I: See you in the metaverse?
Man is inclined to believe that everything is possible in view of the rapidly advancing digitization. Latest example: virtual fashion. Digitally generated, physically non-existent clothes worn on social media and in game. And with whom business is done. The idea is captivating. We don’t get dressed because we’d be cold. Clothing has always been used for personal branding, and to the extent that we spend our lives online, we position ourselves in the media.
Instagram & Co. are platforms for self-expression, a huge ecosystem of apps serves the need for visual self-optimization. The step to the virtual outfit is obvious. And digital goods are definitely more environmentally friendly than wardrobing, where designer fashion that has already been produced is only ordered for the photo and then sent back. Thought through, virtual fashion may even be something like the solution to all of the fashion industry’s sustainability problems.
But seriously: There is a good deal of exaggeration in the topic, fueled by Mark Zuckerberg, who even renamed his Facebook group Meta in search of a new stock market story. It seems as if fashion brands, which have always liked to position themselves progressively, are once again hyped up without asking themselves where the benefit for the target group is.
Perhaps something like the next evolutionary step in fashion marketing will be initiated with the metaverse. It is a phenomenon that the prices of luxury brands in particular have moved away from the production costs: Where in the days of haute couture exorbitant prices were asked for exclusive handicrafts, which were absolutely justified, simple T-shirts for 600 euros and ordinary sneakers are now being sold sold for 1000 euros. Next, brands are bringing virtual fashion to men and women. You don’t even get a specific product for your money, just brand status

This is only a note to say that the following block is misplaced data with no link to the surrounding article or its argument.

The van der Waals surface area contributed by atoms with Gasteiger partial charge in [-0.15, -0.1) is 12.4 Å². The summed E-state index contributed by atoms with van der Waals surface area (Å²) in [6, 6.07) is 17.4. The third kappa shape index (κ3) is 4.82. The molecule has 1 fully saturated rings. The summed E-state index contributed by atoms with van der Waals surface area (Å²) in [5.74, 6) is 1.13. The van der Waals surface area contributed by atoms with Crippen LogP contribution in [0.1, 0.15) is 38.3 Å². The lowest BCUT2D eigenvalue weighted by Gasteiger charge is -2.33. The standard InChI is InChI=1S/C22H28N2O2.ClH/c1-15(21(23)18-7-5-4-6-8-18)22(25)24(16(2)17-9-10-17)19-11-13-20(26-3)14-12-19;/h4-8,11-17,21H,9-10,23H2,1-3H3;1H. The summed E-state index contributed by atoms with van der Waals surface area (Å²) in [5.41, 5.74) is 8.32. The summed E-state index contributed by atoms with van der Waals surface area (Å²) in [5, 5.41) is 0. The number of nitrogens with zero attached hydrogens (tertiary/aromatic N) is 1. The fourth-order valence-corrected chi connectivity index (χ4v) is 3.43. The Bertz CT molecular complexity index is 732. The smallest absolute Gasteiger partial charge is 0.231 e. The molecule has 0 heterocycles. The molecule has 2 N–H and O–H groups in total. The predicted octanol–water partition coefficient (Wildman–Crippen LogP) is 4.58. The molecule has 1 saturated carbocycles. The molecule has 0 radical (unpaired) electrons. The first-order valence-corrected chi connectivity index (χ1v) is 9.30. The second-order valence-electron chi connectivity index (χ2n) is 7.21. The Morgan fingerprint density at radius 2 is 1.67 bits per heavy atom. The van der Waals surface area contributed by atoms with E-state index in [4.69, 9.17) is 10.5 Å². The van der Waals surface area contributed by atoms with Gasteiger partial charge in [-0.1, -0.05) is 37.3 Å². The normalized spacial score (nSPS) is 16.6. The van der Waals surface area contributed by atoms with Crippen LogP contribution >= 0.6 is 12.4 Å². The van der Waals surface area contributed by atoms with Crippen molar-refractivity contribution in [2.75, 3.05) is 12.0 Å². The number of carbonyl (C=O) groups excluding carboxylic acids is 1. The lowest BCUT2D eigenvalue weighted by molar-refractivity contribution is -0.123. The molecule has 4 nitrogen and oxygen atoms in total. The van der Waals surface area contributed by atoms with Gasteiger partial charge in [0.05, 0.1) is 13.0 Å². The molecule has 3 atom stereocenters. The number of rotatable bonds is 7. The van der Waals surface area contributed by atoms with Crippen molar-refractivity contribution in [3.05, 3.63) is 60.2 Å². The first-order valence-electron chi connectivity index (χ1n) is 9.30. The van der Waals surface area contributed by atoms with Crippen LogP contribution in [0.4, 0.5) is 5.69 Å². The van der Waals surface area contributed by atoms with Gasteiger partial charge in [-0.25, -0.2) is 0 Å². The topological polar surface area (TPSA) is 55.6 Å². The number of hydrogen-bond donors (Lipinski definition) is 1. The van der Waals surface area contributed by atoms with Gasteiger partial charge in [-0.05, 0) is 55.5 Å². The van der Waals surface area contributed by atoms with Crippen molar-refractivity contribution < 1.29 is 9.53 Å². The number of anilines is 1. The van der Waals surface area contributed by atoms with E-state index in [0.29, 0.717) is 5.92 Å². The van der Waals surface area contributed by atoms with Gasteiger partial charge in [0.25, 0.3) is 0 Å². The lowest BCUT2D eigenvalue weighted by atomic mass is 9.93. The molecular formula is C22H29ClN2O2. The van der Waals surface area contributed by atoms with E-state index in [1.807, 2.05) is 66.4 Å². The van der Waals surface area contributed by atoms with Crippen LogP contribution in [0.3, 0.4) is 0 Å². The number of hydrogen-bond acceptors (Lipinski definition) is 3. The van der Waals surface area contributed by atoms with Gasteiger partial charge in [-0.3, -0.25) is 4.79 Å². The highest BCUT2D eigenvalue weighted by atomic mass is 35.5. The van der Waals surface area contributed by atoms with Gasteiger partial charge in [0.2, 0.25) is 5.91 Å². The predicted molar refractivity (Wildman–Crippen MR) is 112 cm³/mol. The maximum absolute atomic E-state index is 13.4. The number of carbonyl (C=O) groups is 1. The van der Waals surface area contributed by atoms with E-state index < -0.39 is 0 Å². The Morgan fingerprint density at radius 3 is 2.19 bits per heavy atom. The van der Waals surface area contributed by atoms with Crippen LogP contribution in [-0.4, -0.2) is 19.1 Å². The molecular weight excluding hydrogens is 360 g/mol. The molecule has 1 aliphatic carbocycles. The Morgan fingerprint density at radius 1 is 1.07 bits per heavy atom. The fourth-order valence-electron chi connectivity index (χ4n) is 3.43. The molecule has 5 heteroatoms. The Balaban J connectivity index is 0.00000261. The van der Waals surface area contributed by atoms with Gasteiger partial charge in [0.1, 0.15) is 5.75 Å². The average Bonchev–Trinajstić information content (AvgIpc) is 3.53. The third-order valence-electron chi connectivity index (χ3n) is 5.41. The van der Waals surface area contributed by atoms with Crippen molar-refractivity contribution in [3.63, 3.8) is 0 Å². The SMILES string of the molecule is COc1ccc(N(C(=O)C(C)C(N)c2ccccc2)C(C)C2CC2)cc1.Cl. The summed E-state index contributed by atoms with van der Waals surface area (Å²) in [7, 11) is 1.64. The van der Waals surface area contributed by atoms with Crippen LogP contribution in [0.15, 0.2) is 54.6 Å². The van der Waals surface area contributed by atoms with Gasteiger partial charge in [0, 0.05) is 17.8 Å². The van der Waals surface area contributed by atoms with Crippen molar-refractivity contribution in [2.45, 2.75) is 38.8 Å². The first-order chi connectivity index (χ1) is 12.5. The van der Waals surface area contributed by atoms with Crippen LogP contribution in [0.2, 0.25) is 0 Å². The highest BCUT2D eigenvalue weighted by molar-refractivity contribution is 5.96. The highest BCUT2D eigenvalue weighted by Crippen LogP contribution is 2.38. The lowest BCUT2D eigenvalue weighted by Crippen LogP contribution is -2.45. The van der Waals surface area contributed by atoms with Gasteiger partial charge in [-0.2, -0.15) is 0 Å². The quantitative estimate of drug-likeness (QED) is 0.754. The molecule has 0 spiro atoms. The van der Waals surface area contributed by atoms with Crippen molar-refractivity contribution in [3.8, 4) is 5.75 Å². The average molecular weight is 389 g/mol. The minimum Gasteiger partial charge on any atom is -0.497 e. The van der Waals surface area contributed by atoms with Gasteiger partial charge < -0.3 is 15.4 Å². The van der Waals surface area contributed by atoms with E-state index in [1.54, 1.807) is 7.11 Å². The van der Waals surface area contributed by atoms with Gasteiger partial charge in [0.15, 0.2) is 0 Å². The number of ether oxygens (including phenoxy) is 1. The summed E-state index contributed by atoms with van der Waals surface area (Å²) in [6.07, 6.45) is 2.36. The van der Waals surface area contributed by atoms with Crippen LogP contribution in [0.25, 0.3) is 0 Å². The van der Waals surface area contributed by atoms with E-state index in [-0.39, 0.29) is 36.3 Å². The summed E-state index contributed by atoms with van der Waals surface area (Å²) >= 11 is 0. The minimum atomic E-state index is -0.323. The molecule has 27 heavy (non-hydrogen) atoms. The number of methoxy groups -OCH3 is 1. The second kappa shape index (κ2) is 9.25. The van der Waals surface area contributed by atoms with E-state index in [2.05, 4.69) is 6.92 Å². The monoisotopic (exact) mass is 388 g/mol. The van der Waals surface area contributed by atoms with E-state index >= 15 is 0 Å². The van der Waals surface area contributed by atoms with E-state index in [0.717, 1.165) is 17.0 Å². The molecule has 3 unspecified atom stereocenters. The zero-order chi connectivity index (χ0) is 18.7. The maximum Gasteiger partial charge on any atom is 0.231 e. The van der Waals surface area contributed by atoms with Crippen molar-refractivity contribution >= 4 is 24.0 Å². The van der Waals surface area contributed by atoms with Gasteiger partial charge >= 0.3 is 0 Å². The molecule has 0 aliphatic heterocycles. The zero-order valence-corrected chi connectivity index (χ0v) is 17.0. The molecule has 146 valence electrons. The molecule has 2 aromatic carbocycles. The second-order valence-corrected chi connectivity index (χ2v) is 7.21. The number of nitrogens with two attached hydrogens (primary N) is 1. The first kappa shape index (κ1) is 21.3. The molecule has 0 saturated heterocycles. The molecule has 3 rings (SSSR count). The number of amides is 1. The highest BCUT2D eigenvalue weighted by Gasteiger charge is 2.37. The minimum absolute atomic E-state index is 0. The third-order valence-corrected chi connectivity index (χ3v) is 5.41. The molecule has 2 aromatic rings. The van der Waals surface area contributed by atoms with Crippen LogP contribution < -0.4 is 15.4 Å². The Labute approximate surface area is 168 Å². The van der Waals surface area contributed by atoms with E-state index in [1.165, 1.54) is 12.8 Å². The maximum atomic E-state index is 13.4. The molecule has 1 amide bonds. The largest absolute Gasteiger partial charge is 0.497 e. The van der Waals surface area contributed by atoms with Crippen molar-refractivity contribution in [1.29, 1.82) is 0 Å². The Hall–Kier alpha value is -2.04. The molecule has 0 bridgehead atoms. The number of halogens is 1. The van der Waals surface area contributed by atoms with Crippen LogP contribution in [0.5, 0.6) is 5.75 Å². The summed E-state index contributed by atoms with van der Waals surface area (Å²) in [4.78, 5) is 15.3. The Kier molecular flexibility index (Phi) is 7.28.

II: Are sneakers the new ties?
At the latest with the triumph of the home office, formalwear seems to have been finally done with. Casual Friday has become Casual Weekday. The tie in particular has had its day as a symbol of formality. Although the boss of the Italian men’s fashion fair Pitti Uomo in Florence, Raffaello Napoleone, recently announced the comeback of the colorful tie, he probably wanted to encourage his exhibitors above all. The tie has long since served its purpose as a sign of seriousness. It was tie wearers who gave us the financial crisis.
The same care that the fashionable man used to take when choosing his tie, he now gives his shoes. It is not uncommon for sneakers to be worn with a suit and intended to provide an individual touch, which was once the function of the tie. Too bad these sneakers are mostly white. Perhaps it will indeed be as Napoleone says, and the tie is about to make a fashion comeback. It wouldn’t be the first time that an anti-trend has become fashionable. At a time when young men in t-shirts are running billionaire corporations, those who wear ties may be the real rebels.